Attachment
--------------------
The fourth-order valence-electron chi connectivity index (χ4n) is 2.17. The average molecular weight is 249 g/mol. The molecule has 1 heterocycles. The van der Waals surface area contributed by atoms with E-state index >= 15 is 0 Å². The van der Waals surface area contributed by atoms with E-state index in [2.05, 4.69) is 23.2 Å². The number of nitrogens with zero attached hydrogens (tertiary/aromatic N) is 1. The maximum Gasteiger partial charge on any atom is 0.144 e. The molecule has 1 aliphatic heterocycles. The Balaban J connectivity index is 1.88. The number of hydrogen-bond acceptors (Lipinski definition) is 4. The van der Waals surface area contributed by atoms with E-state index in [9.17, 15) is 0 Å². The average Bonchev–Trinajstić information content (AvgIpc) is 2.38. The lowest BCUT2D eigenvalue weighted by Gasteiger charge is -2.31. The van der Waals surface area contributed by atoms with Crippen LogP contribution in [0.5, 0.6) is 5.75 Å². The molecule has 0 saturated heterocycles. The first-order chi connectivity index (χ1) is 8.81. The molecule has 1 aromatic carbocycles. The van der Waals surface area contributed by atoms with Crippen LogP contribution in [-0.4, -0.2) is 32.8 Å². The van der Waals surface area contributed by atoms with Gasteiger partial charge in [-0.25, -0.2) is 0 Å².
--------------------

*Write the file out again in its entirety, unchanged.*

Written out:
The fourth-order valence-electron chi connectivity index (χ4n) is 2.17. The average molecular weight is 249 g/mol. The molecule has 1 heterocycles. The van der Waals surface area contributed by atoms with E-state index >= 15 is 0 Å². The van der Waals surface area contributed by atoms with E-state index in [2.05, 4.69) is 23.2 Å². The number of nitrogens with zero attached hydrogens (tertiary/aromatic N) is 1. The maximum Gasteiger partial charge on any atom is 0.144 e. The molecule has 1 aliphatic heterocycles. The Balaban J connectivity index is 1.88. The number of hydrogen-bond acceptors (Lipinski definition) is 4. The van der Waals surface area contributed by atoms with E-state index in [9.17, 15) is 0 Å². The average Bonchev–Trinajstić information content (AvgIpc) is 2.38. The lowest BCUT2D eigenvalue weighted by Gasteiger charge is -2.31. The van der Waals surface area contributed by atoms with Crippen LogP contribution in [0.5, 0.6) is 5.75 Å². The molecule has 0 saturated heterocycles. The first-order chi connectivity index (χ1) is 8.81. The molecule has 1 aromatic carbocycles. The van der Waals surface area contributed by atoms with Crippen LogP contribution in [-0.4, -0.2) is 32.8 Å². The van der Waals surface area contributed by atoms with Gasteiger partial charge in [-0.25, -0.2) is 0 Å².